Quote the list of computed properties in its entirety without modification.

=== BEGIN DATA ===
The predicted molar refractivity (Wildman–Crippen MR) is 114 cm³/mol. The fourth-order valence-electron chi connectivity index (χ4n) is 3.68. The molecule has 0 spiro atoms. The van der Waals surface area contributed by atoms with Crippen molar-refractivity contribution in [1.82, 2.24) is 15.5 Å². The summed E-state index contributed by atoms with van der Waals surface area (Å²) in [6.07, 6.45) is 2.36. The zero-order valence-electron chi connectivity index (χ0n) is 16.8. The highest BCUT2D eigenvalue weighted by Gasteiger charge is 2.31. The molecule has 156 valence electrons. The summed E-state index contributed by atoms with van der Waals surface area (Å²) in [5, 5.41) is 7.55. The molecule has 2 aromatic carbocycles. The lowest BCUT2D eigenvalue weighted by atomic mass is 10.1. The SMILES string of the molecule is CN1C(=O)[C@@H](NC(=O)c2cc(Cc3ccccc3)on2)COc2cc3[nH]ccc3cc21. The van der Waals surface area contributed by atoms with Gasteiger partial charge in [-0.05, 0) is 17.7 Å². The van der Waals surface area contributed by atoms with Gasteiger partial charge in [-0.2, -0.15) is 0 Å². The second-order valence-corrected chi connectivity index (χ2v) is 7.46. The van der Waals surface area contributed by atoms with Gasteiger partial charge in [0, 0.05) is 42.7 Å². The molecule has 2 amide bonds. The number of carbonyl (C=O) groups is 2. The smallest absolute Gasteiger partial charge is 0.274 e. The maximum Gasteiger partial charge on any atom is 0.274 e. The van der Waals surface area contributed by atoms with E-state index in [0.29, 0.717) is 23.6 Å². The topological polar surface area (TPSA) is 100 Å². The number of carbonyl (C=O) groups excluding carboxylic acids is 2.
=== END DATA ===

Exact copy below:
The predicted molar refractivity (Wildman–Crippen MR) is 114 cm³/mol. The fourth-order valence-electron chi connectivity index (χ4n) is 3.68. The molecule has 0 spiro atoms. The van der Waals surface area contributed by atoms with Crippen molar-refractivity contribution in [1.82, 2.24) is 15.5 Å². The summed E-state index contributed by atoms with van der Waals surface area (Å²) in [6.07, 6.45) is 2.36. The zero-order valence-electron chi connectivity index (χ0n) is 16.8. The highest BCUT2D eigenvalue weighted by Gasteiger charge is 2.31. The molecule has 156 valence electrons. The summed E-state index contributed by atoms with van der Waals surface area (Å²) in [5, 5.41) is 7.55. The molecule has 2 aromatic carbocycles. The lowest BCUT2D eigenvalue weighted by atomic mass is 10.1. The SMILES string of the molecule is CN1C(=O)[C@@H](NC(=O)c2cc(Cc3ccccc3)on2)COc2cc3[nH]ccc3cc21. The van der Waals surface area contributed by atoms with Gasteiger partial charge in [-0.05, 0) is 17.7 Å². The van der Waals surface area contributed by atoms with Gasteiger partial charge in [-0.2, -0.15) is 0 Å². The second-order valence-corrected chi connectivity index (χ2v) is 7.46. The van der Waals surface area contributed by atoms with Gasteiger partial charge in [0, 0.05) is 42.7 Å². The molecule has 2 amide bonds. The number of carbonyl (C=O) groups is 2. The smallest absolute Gasteiger partial charge is 0.274 e. The maximum Gasteiger partial charge on any atom is 0.274 e. The van der Waals surface area contributed by atoms with E-state index in [0.29, 0.717) is 23.6 Å². The topological polar surface area (TPSA) is 100 Å². The number of carbonyl (C=O) groups excluding carboxylic acids is 2.